What Should We Learn from 40 Years of U.S. Intervention in the Middle East? | WHAT REALLY HAPPENED


What Should We Learn from 40 Years of U.S. Intervention in the Middle East?

With the surprise announcement of the withdrawal of U.S. forces in Syria, and to a lesser extent, the announcement of a drawdown of 7,000 U.S. troops from Afghanistan, many interventionist critics who had tolerated Donald Trump’s ineffectual strikes against Assad and peace talks with the Taliban seem to have reached a boiling point. But even after Trump defended his position and said Iran “can do what they want there” in Syria, Secretary of State Mike Pompeo and National Security Advisor John Bolton have undercut the clarity of what seemed like a presidential decree mandating a withdrawal.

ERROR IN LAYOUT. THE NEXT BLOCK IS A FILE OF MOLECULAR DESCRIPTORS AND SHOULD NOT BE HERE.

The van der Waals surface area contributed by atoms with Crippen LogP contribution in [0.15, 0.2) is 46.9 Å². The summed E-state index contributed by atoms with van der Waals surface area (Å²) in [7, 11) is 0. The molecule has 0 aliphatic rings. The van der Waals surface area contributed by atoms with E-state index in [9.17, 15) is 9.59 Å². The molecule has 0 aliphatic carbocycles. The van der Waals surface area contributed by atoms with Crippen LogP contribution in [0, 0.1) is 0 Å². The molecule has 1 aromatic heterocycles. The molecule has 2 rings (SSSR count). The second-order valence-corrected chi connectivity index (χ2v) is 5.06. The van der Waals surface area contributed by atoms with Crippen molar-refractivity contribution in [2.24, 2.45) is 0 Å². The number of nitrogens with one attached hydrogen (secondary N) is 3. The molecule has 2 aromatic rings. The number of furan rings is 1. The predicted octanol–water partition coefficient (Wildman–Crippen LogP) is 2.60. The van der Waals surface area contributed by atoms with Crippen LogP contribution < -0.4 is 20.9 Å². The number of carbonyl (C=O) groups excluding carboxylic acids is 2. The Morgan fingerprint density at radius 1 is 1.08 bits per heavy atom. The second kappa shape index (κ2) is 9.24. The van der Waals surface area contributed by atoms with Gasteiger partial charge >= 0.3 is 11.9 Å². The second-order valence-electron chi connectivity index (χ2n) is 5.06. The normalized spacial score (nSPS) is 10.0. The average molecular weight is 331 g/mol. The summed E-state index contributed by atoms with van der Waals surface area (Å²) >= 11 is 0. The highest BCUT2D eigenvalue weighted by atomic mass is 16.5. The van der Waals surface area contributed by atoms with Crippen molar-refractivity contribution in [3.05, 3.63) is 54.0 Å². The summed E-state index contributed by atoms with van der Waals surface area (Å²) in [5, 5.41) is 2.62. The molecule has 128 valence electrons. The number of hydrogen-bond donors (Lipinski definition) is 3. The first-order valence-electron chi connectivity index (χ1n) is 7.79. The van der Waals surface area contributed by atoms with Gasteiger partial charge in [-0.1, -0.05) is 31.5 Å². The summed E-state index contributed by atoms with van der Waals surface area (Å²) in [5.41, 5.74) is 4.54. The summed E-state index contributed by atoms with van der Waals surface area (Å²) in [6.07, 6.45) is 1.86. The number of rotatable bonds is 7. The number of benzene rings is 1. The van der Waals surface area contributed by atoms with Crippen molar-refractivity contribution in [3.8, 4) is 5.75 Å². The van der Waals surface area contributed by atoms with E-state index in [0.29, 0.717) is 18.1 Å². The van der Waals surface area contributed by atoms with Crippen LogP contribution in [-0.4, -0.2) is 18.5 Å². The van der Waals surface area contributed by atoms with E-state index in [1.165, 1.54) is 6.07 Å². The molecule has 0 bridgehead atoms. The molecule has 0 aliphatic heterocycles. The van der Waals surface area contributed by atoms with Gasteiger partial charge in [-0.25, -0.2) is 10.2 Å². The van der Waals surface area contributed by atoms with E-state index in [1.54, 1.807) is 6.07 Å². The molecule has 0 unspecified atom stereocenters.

The Trump administration’s policy in Syria seems to have reverted back to its normal state of political and strategic ambiguity. While the U.S. has begun to remove some assets from northern Syria, Bolton told Israeli officials that a full withdrawal will once again be conditions-based and Pompeo implied that such a withdrawal will be contingent on keeping a “coalition against Iran together.” The rapturous flood of criticism against the original decision from the media, the Washington commentariat, and the U.S. foreign policy establishment, followed by the resignation-in-protest of Defense Secretary James Mattis, seems to have softened Trump’s determination to withdraw.

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